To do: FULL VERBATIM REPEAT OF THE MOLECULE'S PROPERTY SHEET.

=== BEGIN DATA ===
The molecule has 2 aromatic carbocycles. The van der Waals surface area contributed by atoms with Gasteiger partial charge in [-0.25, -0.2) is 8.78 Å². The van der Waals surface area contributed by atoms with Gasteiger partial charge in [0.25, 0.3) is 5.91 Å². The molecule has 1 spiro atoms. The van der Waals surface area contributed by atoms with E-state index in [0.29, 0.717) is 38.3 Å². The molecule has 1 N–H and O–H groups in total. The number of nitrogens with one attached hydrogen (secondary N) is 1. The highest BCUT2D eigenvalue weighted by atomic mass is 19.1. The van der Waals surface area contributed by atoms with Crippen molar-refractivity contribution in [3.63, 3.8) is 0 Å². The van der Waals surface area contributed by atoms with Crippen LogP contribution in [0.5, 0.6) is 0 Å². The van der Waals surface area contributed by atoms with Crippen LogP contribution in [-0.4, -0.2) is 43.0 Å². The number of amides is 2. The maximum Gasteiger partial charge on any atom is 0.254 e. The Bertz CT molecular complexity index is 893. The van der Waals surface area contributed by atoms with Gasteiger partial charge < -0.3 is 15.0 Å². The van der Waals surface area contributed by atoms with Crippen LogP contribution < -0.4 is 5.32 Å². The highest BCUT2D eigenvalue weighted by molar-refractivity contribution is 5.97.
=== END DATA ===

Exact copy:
The molecule has 2 aromatic carbocycles. The van der Waals surface area contributed by atoms with Gasteiger partial charge in [-0.25, -0.2) is 8.78 Å². The van der Waals surface area contributed by atoms with Gasteiger partial charge in [0.25, 0.3) is 5.91 Å². The molecule has 1 spiro atoms. The van der Waals surface area contributed by atoms with E-state index in [0.29, 0.717) is 38.3 Å². The molecule has 1 N–H and O–H groups in total. The number of nitrogens with one attached hydrogen (secondary N) is 1. The highest BCUT2D eigenvalue weighted by atomic mass is 19.1. The van der Waals surface area contributed by atoms with Crippen molar-refractivity contribution in [3.63, 3.8) is 0 Å². The van der Waals surface area contributed by atoms with Crippen LogP contribution in [0.5, 0.6) is 0 Å². The van der Waals surface area contributed by atoms with Crippen LogP contribution in [-0.4, -0.2) is 43.0 Å². The number of amides is 2. The maximum Gasteiger partial charge on any atom is 0.254 e. The Bertz CT molecular complexity index is 893. The van der Waals surface area contributed by atoms with Gasteiger partial charge < -0.3 is 15.0 Å². The van der Waals surface area contributed by atoms with Crippen LogP contribution < -0.4 is 5.32 Å². The highest BCUT2D eigenvalue weighted by molar-refractivity contribution is 5.97.